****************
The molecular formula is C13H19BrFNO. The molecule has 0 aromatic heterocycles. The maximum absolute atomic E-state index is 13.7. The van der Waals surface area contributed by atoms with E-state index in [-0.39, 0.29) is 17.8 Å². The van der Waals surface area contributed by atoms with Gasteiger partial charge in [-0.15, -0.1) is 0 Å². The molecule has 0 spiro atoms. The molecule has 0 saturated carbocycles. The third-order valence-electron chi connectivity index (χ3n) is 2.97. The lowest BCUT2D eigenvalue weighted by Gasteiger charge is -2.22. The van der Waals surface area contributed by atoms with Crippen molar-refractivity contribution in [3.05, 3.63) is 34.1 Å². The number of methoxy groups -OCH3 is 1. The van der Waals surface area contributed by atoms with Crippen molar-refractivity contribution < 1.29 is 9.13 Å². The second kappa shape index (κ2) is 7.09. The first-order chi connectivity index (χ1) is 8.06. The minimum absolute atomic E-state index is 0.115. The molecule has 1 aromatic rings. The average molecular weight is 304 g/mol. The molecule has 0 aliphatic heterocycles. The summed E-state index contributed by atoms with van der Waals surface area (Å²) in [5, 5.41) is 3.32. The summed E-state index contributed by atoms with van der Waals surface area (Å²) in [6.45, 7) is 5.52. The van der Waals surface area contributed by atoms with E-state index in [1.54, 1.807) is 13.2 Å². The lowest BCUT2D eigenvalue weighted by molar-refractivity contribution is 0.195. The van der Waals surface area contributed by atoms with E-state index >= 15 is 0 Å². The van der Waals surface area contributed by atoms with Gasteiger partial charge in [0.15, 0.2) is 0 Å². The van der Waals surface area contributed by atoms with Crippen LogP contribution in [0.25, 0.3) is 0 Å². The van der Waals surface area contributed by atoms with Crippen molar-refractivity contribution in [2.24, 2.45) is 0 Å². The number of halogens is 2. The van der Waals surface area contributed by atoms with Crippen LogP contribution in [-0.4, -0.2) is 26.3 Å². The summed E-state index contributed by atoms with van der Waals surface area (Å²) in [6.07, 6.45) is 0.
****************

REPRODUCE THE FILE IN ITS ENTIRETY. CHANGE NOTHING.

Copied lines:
The molecular formula is C13H19BrFNO. The molecule has 0 aromatic heterocycles. The maximum absolute atomic E-state index is 13.7. The van der Waals surface area contributed by atoms with E-state index in [-0.39, 0.29) is 17.8 Å². The van der Waals surface area contributed by atoms with Gasteiger partial charge in [-0.15, -0.1) is 0 Å². The molecule has 0 spiro atoms. The molecule has 0 saturated carbocycles. The third-order valence-electron chi connectivity index (χ3n) is 2.97. The lowest BCUT2D eigenvalue weighted by Gasteiger charge is -2.22. The van der Waals surface area contributed by atoms with Crippen molar-refractivity contribution in [3.05, 3.63) is 34.1 Å². The number of methoxy groups -OCH3 is 1. The van der Waals surface area contributed by atoms with Crippen molar-refractivity contribution < 1.29 is 9.13 Å². The second kappa shape index (κ2) is 7.09. The first-order chi connectivity index (χ1) is 8.06. The minimum absolute atomic E-state index is 0.115. The molecule has 1 aromatic rings. The average molecular weight is 304 g/mol. The molecule has 0 aliphatic heterocycles. The summed E-state index contributed by atoms with van der Waals surface area (Å²) in [5, 5.41) is 3.32. The summed E-state index contributed by atoms with van der Waals surface area (Å²) in [6.45, 7) is 5.52. The van der Waals surface area contributed by atoms with E-state index in [1.54, 1.807) is 13.2 Å². The lowest BCUT2D eigenvalue weighted by molar-refractivity contribution is 0.195. The van der Waals surface area contributed by atoms with E-state index >= 15 is 0 Å². The van der Waals surface area contributed by atoms with Gasteiger partial charge in [0.15, 0.2) is 0 Å². The van der Waals surface area contributed by atoms with Crippen LogP contribution in [0.25, 0.3) is 0 Å². The van der Waals surface area contributed by atoms with Crippen molar-refractivity contribution in [2.24, 2.45) is 0 Å². The number of halogens is 2. The van der Waals surface area contributed by atoms with Crippen LogP contribution in [-0.4, -0.2) is 26.3 Å². The summed E-state index contributed by atoms with van der Waals surface area (Å²) in [6.07, 6.45) is 0.